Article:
MySpace Outrage Was a Bit off Base

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Mother Jones blogged earlier this week about the Pentagon’s decision to prohibit soldiers from using MySpace or YouTube on DOD computers. There was a lot of outrage, but I think a clarification is in order: Troops in Iraq and Afghanistan have never been allowed to use these sites on DOD-issue computers. They have been—and will continue to be—permitted to access them on privately issued computers available in internet “cafés” on base. In fact, soldiers, like the rest of us, are theoretically prohibited from conducting any personal business on company-issue computers. But up until now, troops deployed outside of war theatres have not been specifically blocked from using the bandwidth-consuming social networking sites. They and their families are the ones the ban will affect (although they, too, usually have some access to non-governmental computers).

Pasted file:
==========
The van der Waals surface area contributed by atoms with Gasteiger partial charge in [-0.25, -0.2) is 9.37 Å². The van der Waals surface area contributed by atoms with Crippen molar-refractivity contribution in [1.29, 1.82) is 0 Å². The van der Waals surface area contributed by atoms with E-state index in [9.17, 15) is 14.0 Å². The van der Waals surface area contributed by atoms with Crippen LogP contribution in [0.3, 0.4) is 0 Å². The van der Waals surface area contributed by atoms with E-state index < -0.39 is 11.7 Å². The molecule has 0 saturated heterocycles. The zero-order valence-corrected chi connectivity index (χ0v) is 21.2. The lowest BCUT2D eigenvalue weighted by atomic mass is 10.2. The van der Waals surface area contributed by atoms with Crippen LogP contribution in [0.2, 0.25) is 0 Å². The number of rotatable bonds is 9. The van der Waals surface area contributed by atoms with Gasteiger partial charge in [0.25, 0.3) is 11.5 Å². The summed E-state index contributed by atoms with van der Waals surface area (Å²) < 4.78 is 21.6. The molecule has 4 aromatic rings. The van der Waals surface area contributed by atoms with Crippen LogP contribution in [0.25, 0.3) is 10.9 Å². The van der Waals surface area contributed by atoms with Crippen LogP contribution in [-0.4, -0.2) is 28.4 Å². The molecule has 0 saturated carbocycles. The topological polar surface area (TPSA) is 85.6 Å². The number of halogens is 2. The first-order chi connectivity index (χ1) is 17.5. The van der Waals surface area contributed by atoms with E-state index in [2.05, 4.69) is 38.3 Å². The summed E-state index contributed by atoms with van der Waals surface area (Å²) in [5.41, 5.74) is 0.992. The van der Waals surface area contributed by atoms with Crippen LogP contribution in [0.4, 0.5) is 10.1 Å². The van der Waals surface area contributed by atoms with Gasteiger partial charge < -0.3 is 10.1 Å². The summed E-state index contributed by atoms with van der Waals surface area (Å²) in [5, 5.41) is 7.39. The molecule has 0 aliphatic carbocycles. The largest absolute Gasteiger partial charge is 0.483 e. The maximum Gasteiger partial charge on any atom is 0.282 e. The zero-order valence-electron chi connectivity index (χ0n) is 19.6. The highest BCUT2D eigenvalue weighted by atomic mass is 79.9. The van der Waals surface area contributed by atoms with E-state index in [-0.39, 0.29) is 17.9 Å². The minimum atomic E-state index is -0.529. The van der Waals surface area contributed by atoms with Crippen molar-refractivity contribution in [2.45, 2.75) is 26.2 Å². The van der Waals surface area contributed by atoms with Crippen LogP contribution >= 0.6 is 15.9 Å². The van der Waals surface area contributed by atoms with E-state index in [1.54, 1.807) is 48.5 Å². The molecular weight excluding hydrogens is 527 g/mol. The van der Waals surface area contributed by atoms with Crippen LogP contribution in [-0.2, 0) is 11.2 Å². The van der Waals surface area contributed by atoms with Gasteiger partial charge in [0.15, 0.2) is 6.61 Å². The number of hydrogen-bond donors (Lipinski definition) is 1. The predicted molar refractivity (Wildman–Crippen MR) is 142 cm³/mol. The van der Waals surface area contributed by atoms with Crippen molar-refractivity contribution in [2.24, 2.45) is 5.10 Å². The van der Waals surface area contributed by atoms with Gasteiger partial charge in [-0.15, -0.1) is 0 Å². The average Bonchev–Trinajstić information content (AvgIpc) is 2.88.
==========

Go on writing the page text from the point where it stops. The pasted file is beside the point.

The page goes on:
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We've never been very good at being conservative.

And usually, that serves us well in doing the ambitious, hard-hitting journalism that you turn to Mother Jones for. But it also means we can't afford to come up short when it comes to scratching together the funds it takes to keep our team firing on all cylinders, and the truth is, we finished our budgeting cycle on June 30 about $100,000 short of our online goal.

This is no time to come up short. It's time to fight like hell, as our namesake would tell us to do, for a democracy where minority rule cannot impose an extreme agenda, where facts matter, and where accountability has a chance at the polls and in the press. If you value our reporting and you can right now, please help us dig out of the $100,000 hole we're starting our new budgeting cycle in with an always-needed and always-appreciated donation today.

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